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Freycinet Trail - Eyre Peninsula

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by Barry Silkstone (subscribe)
I am an Australian natural history writer and photographer. My aim is to encourage people to venture outdoors and enjoy the natural beauty of our planet. Visit my blog naturallysouthaustralia.com
Published April 7th 2016
Cuttlefish and Kangaroos
I can see the male emu tending his brood of half grown chicks way out on the saltbush plains; in emu world the male takes on all the parenting duties. Foraging for seeds, bulbs and insects in the harsh terrain they are wary and ready to run for cover in the distant tree line if disturbed.

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Male emus with chicks feeding in saltbush



I have just turned off the Lincoln Highway about 10 kms before the steel city of Whyalla on the upper Eyre Peninsula, a good four hour drive from Adelaide. We had lunched at the wonderful Arid Lands Botanic Gardens just outside Port Augusta before venturing on to explore the Freycinet Trail and Fitzgerald Bay.

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Point Lowly lighthouse


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Giant cuttlefish adjust their camouflage to blend in with a particular marine environment


It takes another twenty minutes to drive to the Point Lowly lighthouse which is visited by divers from all over the world because of the annual cuttlefish breeding phenomenon during the early winter months. As I stop to read some interpretive signs that point out the Aboriginal and early explorer heritage of the area I spot a little group of wood swallows clinging to a dead wattle branch. The area has a diverse bird population including; honeyeaters, terns, cormorants, oystercatchers, babblers and even the odd sea eagle.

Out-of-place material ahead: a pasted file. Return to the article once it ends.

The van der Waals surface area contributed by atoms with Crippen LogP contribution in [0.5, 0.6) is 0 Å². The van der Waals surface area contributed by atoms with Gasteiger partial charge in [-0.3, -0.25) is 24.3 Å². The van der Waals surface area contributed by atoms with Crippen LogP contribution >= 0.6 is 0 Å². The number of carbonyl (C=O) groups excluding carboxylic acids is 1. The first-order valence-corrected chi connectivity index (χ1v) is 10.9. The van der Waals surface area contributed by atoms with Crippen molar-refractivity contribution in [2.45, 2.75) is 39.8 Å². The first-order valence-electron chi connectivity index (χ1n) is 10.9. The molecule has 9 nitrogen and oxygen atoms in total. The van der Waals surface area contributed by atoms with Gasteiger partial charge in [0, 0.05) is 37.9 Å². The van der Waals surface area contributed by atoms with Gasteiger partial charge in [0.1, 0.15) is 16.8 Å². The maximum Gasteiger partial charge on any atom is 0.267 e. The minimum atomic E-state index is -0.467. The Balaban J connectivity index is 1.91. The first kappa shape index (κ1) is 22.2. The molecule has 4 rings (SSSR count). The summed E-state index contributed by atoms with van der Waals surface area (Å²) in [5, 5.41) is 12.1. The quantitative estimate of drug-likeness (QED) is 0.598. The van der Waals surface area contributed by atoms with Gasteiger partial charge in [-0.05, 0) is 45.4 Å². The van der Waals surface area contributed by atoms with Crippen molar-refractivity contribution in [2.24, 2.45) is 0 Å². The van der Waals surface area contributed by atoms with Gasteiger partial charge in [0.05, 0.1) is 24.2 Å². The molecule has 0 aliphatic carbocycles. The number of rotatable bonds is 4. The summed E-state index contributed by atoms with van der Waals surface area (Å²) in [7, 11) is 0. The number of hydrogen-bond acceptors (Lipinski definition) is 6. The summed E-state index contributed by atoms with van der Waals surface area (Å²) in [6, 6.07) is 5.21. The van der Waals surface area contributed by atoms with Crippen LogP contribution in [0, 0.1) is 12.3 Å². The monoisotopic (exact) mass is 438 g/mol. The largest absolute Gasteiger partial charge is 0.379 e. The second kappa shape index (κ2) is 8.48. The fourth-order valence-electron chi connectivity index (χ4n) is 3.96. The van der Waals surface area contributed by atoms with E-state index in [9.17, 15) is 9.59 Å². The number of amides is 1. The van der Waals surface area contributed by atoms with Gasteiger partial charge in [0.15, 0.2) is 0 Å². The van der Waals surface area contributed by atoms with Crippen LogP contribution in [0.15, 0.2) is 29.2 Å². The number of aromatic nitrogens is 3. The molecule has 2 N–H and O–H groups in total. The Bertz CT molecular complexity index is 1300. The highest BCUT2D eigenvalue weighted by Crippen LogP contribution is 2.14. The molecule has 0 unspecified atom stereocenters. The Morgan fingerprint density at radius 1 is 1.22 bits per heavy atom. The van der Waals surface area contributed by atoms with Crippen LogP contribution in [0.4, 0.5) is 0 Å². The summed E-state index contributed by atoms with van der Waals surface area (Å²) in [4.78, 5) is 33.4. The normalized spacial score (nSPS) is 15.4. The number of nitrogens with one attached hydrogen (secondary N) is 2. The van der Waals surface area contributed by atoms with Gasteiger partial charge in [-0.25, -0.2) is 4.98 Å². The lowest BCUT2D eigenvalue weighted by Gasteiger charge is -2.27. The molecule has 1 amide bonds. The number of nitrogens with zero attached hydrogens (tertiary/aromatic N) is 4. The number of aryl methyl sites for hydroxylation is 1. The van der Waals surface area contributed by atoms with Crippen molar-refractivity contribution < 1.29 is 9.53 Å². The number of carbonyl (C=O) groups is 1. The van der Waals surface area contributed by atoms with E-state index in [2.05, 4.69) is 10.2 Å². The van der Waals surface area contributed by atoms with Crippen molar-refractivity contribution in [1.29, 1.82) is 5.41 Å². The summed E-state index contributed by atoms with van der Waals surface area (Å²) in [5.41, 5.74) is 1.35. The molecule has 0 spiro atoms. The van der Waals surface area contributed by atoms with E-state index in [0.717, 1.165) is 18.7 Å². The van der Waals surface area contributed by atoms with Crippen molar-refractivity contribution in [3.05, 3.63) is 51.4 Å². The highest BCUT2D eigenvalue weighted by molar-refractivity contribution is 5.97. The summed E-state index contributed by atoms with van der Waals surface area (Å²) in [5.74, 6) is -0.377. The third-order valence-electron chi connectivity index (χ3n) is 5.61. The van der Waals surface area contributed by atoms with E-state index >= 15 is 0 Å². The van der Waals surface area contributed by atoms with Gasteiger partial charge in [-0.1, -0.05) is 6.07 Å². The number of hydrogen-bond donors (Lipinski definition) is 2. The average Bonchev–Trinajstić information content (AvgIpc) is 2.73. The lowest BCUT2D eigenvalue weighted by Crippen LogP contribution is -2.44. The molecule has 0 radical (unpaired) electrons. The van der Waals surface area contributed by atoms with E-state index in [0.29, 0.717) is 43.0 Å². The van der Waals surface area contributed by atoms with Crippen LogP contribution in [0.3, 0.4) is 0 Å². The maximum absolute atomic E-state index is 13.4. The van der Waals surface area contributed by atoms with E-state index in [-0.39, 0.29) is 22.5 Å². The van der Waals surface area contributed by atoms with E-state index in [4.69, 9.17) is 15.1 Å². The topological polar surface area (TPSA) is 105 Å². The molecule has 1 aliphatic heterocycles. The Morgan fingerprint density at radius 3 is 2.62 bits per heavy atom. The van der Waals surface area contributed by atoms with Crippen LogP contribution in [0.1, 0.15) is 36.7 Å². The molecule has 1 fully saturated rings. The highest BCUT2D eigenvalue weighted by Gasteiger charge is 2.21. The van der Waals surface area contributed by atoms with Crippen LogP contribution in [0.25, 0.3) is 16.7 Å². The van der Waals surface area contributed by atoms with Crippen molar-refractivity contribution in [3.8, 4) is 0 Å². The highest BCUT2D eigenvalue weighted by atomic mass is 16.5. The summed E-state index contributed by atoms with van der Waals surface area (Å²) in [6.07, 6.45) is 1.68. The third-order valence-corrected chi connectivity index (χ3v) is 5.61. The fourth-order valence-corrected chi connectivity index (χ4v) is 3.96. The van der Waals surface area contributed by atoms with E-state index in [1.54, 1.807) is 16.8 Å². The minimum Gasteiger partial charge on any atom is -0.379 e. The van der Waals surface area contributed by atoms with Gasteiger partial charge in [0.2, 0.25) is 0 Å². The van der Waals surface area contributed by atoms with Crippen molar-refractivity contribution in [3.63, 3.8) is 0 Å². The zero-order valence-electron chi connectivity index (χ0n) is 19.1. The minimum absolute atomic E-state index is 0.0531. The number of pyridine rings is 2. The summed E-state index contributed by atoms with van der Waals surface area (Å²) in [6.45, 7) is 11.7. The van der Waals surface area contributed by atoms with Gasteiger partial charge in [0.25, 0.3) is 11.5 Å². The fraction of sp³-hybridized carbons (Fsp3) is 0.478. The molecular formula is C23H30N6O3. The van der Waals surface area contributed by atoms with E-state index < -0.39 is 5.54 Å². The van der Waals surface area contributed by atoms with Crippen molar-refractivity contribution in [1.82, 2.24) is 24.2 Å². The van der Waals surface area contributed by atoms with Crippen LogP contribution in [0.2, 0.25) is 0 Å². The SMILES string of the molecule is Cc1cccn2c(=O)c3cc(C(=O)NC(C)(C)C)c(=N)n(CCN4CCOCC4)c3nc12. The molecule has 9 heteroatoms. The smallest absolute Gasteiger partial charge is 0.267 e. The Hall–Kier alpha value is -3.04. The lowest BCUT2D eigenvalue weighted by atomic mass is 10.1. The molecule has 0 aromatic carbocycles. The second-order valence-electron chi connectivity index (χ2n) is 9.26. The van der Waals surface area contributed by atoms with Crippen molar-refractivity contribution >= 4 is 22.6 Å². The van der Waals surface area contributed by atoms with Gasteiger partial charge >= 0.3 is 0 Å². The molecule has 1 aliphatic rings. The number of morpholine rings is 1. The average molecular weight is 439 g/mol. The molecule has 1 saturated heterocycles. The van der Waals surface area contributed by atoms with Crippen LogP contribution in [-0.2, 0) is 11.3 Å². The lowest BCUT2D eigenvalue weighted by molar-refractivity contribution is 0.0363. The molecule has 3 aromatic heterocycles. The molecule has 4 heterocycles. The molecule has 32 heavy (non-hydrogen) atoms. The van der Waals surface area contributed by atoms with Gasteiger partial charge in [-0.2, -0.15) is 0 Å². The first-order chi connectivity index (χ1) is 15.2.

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Masked woodswallows


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Pied cormorants gathering on the rocky foreshore


The route around Fitzgerald Bay is a well graded dirt track with plenty of access to beach campsites, densely vegetated bushland and some interesting stretches of mangroves. Close to one pebble strewn outcrop that stretches into the water, I notice a bearded dragon sunning itself amongst the rocks.

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Bearded dragon warming up, credit Geoff Simmonds



As I am driving I keep a sharp lookout for wildlife both large and small. There are a few grey kangaroos in the saltbush and plenty of magpies and gulls in the coastal scrub close to the water. I park near a particularly dense patch of scrub to take a closer look at the plant life and notice some blue bees (a native species) feeding on patches of flax lilies.

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Native bee feeding on coastal vegetation




With stops for wildlife watching and a spot of lunch I have been driving along the trail for about an hour and a half. It is getting warm and the wildlife is less active in the early afternoon so I decide to take a shortcut back to the main bitumen road that leads back to the Lincoln Highway. I'll spend the night in Whyalla, in the hope of catching sight of the friendly dolphins in the marina, before returning the next day for another look at this fascinating area.
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Why? A beautiful, remote but easily accessed walk, ride or drive
When: Any time of year
Where: Near Whyalla on the Eyre Peninula
Cost: None
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